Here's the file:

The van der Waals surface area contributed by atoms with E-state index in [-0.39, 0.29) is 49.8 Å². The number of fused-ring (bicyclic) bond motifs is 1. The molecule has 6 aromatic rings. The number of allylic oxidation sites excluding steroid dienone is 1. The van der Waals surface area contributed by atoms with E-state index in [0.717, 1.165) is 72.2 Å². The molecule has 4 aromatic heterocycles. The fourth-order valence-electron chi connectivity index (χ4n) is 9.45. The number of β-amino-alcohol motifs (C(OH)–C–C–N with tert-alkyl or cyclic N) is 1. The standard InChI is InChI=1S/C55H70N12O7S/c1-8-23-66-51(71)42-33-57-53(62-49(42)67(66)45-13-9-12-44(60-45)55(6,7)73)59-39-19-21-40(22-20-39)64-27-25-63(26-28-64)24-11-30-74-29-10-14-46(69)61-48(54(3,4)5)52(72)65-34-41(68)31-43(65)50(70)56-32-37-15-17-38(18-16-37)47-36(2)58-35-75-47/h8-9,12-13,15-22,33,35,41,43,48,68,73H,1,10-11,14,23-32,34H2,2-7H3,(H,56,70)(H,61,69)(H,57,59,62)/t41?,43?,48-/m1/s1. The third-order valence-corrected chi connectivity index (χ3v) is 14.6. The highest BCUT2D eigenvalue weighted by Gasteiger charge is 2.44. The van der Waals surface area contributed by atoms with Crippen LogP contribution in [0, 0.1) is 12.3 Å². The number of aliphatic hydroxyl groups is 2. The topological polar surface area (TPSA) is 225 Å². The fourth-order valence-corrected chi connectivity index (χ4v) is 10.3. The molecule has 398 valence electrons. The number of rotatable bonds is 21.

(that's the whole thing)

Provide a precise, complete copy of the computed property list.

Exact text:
The van der Waals surface area contributed by atoms with E-state index in [-0.39, 0.29) is 49.8 Å². The number of fused-ring (bicyclic) bond motifs is 1. The molecule has 6 aromatic rings. The number of allylic oxidation sites excluding steroid dienone is 1. The van der Waals surface area contributed by atoms with E-state index in [0.717, 1.165) is 72.2 Å². The molecule has 4 aromatic heterocycles. The fourth-order valence-electron chi connectivity index (χ4n) is 9.45. The number of β-amino-alcohol motifs (C(OH)–C–C–N with tert-alkyl or cyclic N) is 1. The standard InChI is InChI=1S/C55H70N12O7S/c1-8-23-66-51(71)42-33-57-53(62-49(42)67(66)45-13-9-12-44(60-45)55(6,7)73)59-39-19-21-40(22-20-39)64-27-25-63(26-28-64)24-11-30-74-29-10-14-46(69)61-48(54(3,4)5)52(72)65-34-41(68)31-43(65)50(70)56-32-37-15-17-38(18-16-37)47-36(2)58-35-75-47/h8-9,12-13,15-22,33,35,41,43,48,68,73H,1,10-11,14,23-32,34H2,2-7H3,(H,56,70)(H,61,69)(H,57,59,62)/t41?,43?,48-/m1/s1. The third-order valence-corrected chi connectivity index (χ3v) is 14.6. The highest BCUT2D eigenvalue weighted by Gasteiger charge is 2.44. The van der Waals surface area contributed by atoms with Crippen LogP contribution in [0, 0.1) is 12.3 Å². The number of aliphatic hydroxyl groups is 2. The topological polar surface area (TPSA) is 225 Å². The fourth-order valence-corrected chi connectivity index (χ4v) is 10.3. The molecule has 398 valence electrons. The number of rotatable bonds is 21.